As Jason Bay's Career Slowly Closes, Who Can the New York Mets Call on Next?
After signing Jason Bay to a mammoth free agent contract in December of 2009, he has done just about everything to argue the case that his career is essentially over. After sporting career-lows in many respects in his inaugural campaign in Flushing, Bay followed with an even more horrendous 2011 season.
In 2012, Bay looks (gulp) worse. He's contributed the worst WAR of his career (-0.6), and now finds himself getting pinch-hit for late in games. A steep fall for the two-time All-Star, but it appears his days as a respected MLB starter are over.
This isn't a personal shot at Bay, who clearly gives all he's got in the field and on the basepaths all season long. He just doesn't have it anymore. Let's look at some in-house options the Mets have to replace Bay in left field. Feel free to add your own in the comments section.
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This season, Scott Hairston has transformed from unreliable pinch hitter, to vaunted bat. Against lefties in 2012, he's batting .291 with a .915 OPS (as opposed to Bay's .147 AVG and .609 OPS when facing southpaws, mainly since Bay just plain stinks against everybody).
Hairston's BABIP is .291 against left-handed pitchers, while Bay's sits at an abysmal .130.
All of Bay's ability to drive the ball has apparently disappeared. His ground ball percentage is at an all-time high (46 percent) while his line drive percentage is the lowest it's ever been (11 percent).
Hairston's line drive percentage stands at the second-highest of his career (22 percent) and is on pace to hit more homers than he has in any season since 2006.
Hairston's numbers see a significant drop-off when facing righties, but they're still better than Bay's.
Against them, Bay is batting .200 with an OPS of .605, trumped by Hairston's .202 AVG and .649 OPS. Hairston whiffs 28.3 percent of the time when facing righties, but Bay Ks at a rate of 29.4 percent.
Essentially, against a right-handed pitcher, it's a wash. But the power versus a left-hander is the deciding factor here.
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Valdespin, a converted middle infielder, has burst onto the Mets scene in 2012. On July 24th, he broke the single-season franchise record for pinch hit home runs when he hit his fifth of the season.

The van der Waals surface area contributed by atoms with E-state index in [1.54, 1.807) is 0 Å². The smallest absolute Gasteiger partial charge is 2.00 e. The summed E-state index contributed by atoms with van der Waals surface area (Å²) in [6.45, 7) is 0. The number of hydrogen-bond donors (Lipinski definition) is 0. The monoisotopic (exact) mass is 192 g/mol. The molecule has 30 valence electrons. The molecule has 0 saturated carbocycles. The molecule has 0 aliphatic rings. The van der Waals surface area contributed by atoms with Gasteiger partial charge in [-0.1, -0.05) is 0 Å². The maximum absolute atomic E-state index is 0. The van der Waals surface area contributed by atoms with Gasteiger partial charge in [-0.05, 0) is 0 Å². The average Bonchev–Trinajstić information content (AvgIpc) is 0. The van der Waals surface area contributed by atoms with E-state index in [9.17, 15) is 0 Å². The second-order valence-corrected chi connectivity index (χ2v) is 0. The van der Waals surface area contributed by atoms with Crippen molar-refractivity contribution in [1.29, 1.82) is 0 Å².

He's currently hitting .292 with a .903 OPS and seven homers in 96 at-bats (Bay has 110).
Jordany has knocked in 22 runs in 2012, while Jason Bay's RBI total sits at eight—not surprising when you note that Bay is hitting a pathetic .083 with runners in scoring position (while Valdespin's at a .250 clip). Fifteen of Valdespin's RBIs have come with RISP, while Jason Bay has four RBIs with men on. In fact, when there are runners on base, Bay's AVG drops to .167 with a .512 OPS (Valdespin: .268, .847.)
Add in that Valdespin plays remarkable defense in the outfield, and it's simply a no-brainer that he deserves a shot at everyday outfield over Jason Bay.
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The Whitestone, Queens native had seen significant playing time in 2012, and was taking full advantage of it. Until breaking his collar bone while saving Johan Santana's no-hitter on June 1st with a spectacular catch and crashing into the left field wall, Baxter was posting a .323 AVG and a whopping .913 OPS—not bad for the 27-year-old rookie.
Baxter appeared strictly as a platoon player and pinch hitter prior to the injury, and was batting .375 against righties in 64 plate appearances, while going 0-for-9 against lefties this season.
Baxter's BABIP is at an astounding .447, and thus far has a line drive percentage of 34 percent.
Look for Baxter to return August 8th in San Francisco, where he'll likely return right where he left off, and look to become the Mets left fielder.
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Lucas Duda's performance has seen a huge decline that has even resulted in a trip to the minors, where he currently plays. The book got out quickly on Duda, and he slumped badly because of it. He was two for his last 18 and nine for his last 51 at bats, not exactly a recipe for a 26-year-old to stay in the majors.
Duda was, however, seeing the majority of playing time in right field against both righties and lefties. He was the only outfielder that wasn't sharing duties with a platoon player.
Duda was sent down, though, earlier in the week, and may possibly learn to play left field while playing for Buffalo. If this is in fact the case, and if he can get himself in order offensively, look for Duda to become the new left fielder upon his return, while Jason Bay rides the pine.
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Fred Lewis has played 69 games thus far for the Mets Triple-A affiliate, Buffalo. He has batted .288/ .367/ .468, with an OPS of .835. He's stolen 18 bags, which is an element of the game that the Mets are sorely missing (they're 27th in the MLB in stolen bases).
Lewis is not on the 40-man roster, so some shuffling would be needed to get him up to the big club. Though, if the team is looking to shake things up, and get a new face on board, Lewis is a very viable option.